Now we get bit more about Eragon's background. We're starting to see that he's our protagonist (if the title didn't make that clear enough).
Sixteen years ago (to the day), his mother, Selena, showed up at her brother Garrow's farm. She was four months pregnant. She gave birth to Eragon, but then begged Garrow and his wife Marian to raise him. She left the farm and never returned.
So that's depressing.
Marian died, but Eragon still remembers what it felt like to learn that she wasn't his real mother, and that Garrow isn't his real father. He's been plagued with doubts about his parents ever since. (Obvi.)
He heads down to breakfast (chicken—no waffles) where he finds Garrow and his cousin Roran. What is with these names, by the way?
Eragon catches Roran up on the stone (in case you're just tuning in!), and then they all head out to work in the fields. Winter is on its way and they need to get the harvest in.
Sure enough, nine days later a blizzard blows in. Garrow is worried that the traveling traders might not show up now to help them price the stone. But eventually, they roll into town; Eragon, Garrow, and Roran head to Carvahall to meet them.
Roran heads off to amuse himself, while Eragon and Garrow check out the traders' market. Eragon notices that the traders and their families seem warier and more beaten-down than usual. We're picturing a pretty grey scene here.
He and his uncle find Merlock, a trader who specializes in jewelry (and, apparently, magical stones that show up out of nowhere with powerful explosions).
They tell Merlock that they are selling, not buying, but that they don't want to show him what they have in public. Top secret mission, you know.
Back in Merlock's tent, they show him the stone, which he weighs, measures, and examines carefully.
After all that (drumroll, please) he tells them that he has no idea what it's worth (great detective work, Merlock!). He does tell them that it's harder than any rock he knows of, though, and also it's hollow.
He tells them that the stone is simply not a practical thing to buy. If they want to sell it, they should head to the southern cities. (You know, where people are less practical?) Then Merlock asks them why they wanted to show him the rock in private.
Garrow explains that it comes from the Spine, and that makes the villagers nervous. (We're starting to think that every time we say the word "Spine" we should insert some spooky sound effect.)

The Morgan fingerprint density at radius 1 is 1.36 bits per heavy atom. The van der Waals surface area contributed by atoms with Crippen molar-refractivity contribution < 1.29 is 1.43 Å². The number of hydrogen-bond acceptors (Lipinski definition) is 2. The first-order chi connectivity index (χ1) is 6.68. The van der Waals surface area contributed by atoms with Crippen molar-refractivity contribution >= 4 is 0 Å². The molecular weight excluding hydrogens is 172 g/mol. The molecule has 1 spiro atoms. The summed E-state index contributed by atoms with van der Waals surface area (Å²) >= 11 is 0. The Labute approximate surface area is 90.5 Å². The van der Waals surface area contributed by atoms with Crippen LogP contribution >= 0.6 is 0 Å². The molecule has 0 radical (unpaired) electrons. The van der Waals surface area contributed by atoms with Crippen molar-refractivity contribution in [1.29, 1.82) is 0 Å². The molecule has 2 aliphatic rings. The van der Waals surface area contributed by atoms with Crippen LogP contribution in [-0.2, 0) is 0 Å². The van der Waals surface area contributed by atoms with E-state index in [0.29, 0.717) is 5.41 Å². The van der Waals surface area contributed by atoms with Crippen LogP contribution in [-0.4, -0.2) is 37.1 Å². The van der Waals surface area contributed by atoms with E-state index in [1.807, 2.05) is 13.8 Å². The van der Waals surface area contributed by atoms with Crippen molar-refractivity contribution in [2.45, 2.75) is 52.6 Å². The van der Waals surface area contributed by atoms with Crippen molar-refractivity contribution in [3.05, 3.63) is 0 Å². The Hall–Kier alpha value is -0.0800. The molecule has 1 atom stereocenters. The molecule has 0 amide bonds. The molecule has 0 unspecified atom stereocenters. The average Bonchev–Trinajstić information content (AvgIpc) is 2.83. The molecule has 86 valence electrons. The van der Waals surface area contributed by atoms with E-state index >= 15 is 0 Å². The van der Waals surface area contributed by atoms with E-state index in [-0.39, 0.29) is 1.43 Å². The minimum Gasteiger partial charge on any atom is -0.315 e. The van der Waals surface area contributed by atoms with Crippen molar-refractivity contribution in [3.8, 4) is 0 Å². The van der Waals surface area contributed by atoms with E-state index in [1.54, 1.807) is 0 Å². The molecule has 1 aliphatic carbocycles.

Merlock shares that the merchants have seen some dark times, too: "illness, attacks, and the most cursed black luck" (3.49). Some group called "the Varden" has increased its attacks, so King Galbatorix has forced cities to send more soldiers to fight them. The Urgals are apparently on the move, too. Worst of all, there are rumors of a Shade being seen. Not good.
(Don't worry if you're a bit confused—things will become much clearer, trust us.)
Garrow thinks that this is all nonsense, but Merlock tells them that they're isolated in the village and aren't exposed to what's happening in the wider world. You know, bubble syndrome.
On that cheery note, Merlock takes his leave.
Garrow goes off to see if he can find more about what's happening, leaving Eragon to wander around the marketplace. We're picturing Aladdin, minus the Hammer pants.
Eragon sees that jerk-face Sloan, so he ducks into Morn's, a tavern.
Morn, the bartender, is happy to see Eragon, but soon he's griping about the merchants. He claims that they're not paying a fair price for the grain they've got to sell. They're also telling a bunch of wild stories that are scaring the villagers. Bottom line: without the benevolent protection of King Galbatorix, the whole village would end up as Urgal-food, or worse. Gulp.
Eragon sees that the local bar patrons are arguing with some traders about whether or not these threats are real. The crux of the argument centers around the rebel group, those Varden we heard about before. The traders say that they are spies looking to destroy the Empire, but the locals disagree.